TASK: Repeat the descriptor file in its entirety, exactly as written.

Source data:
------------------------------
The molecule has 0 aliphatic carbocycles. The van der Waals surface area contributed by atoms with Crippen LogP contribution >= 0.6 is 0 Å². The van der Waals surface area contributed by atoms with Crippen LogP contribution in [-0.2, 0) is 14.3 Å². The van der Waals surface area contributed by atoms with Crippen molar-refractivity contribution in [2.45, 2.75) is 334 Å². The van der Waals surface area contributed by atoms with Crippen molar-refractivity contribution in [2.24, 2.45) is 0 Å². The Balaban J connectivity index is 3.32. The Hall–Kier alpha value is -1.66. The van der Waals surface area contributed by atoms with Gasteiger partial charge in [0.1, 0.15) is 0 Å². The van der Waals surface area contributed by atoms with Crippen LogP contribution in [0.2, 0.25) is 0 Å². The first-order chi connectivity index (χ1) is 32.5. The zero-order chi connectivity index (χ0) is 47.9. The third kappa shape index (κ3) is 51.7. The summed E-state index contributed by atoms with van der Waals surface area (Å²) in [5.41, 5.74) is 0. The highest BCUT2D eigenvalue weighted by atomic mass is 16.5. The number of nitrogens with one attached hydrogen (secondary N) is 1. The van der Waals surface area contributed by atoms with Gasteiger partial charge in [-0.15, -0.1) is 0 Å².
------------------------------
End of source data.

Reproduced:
The molecule has 0 aliphatic carbocycles. The van der Waals surface area contributed by atoms with Crippen LogP contribution >= 0.6 is 0 Å². The van der Waals surface area contributed by atoms with Crippen LogP contribution in [-0.2, 0) is 14.3 Å². The van der Waals surface area contributed by atoms with Crippen molar-refractivity contribution in [2.45, 2.75) is 334 Å². The van der Waals surface area contributed by atoms with Crippen molar-refractivity contribution in [2.24, 2.45) is 0 Å². The Balaban J connectivity index is 3.32. The Hall–Kier alpha value is -1.66. The van der Waals surface area contributed by atoms with Gasteiger partial charge in [0.1, 0.15) is 0 Å². The van der Waals surface area contributed by atoms with Crippen LogP contribution in [0.2, 0.25) is 0 Å². The first-order chi connectivity index (χ1) is 32.5. The zero-order chi connectivity index (χ0) is 47.9. The third kappa shape index (κ3) is 51.7. The summed E-state index contributed by atoms with van der Waals surface area (Å²) in [5.41, 5.74) is 0. The highest BCUT2D eigenvalue weighted by atomic mass is 16.5. The number of nitrogens with one attached hydrogen (secondary N) is 1. The van der Waals surface area contributed by atoms with Gasteiger partial charge in [-0.15, -0.1) is 0 Å².